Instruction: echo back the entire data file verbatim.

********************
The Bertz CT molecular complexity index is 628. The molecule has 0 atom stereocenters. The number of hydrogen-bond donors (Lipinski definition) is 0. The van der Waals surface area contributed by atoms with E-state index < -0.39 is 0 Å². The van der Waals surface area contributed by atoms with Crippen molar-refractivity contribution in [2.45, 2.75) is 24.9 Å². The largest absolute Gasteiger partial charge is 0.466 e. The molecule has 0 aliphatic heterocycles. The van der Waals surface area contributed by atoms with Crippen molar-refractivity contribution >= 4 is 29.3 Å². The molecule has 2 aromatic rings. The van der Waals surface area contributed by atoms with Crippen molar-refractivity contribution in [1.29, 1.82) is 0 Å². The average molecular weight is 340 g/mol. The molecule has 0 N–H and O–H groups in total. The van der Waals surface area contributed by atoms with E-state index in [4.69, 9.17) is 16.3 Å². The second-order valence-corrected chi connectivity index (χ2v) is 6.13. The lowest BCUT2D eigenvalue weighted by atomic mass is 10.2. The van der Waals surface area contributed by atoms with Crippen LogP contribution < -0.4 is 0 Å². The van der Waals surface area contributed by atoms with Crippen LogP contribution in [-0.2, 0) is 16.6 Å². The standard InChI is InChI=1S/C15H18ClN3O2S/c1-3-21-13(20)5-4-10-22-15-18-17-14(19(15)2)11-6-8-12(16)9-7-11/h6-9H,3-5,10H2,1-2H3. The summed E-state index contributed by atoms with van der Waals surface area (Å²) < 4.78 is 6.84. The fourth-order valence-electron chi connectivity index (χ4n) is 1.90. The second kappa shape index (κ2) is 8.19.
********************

The Bertz CT molecular complexity index is 628. The molecule has 0 atom stereocenters. The number of hydrogen-bond donors (Lipinski definition) is 0. The van der Waals surface area contributed by atoms with E-state index < -0.39 is 0 Å². The van der Waals surface area contributed by atoms with Crippen molar-refractivity contribution in [2.45, 2.75) is 24.9 Å². The largest absolute Gasteiger partial charge is 0.466 e. The molecule has 0 aliphatic heterocycles. The van der Waals surface area contributed by atoms with Crippen molar-refractivity contribution >= 4 is 29.3 Å². The molecule has 2 aromatic rings. The van der Waals surface area contributed by atoms with Crippen molar-refractivity contribution in [1.29, 1.82) is 0 Å². The average molecular weight is 340 g/mol. The molecule has 0 N–H and O–H groups in total. The van der Waals surface area contributed by atoms with E-state index in [4.69, 9.17) is 16.3 Å². The second-order valence-corrected chi connectivity index (χ2v) is 6.13. The lowest BCUT2D eigenvalue weighted by atomic mass is 10.2. The van der Waals surface area contributed by atoms with Crippen LogP contribution < -0.4 is 0 Å². The van der Waals surface area contributed by atoms with Crippen LogP contribution in [-0.2, 0) is 16.6 Å². The standard InChI is InChI=1S/C15H18ClN3O2S/c1-3-21-13(20)5-4-10-22-15-18-17-14(19(15)2)11-6-8-12(16)9-7-11/h6-9H,3-5,10H2,1-2H3. The summed E-state index contributed by atoms with van der Waals surface area (Å²) < 4.78 is 6.84. The fourth-order valence-electron chi connectivity index (χ4n) is 1.90. The second kappa shape index (κ2) is 8.19.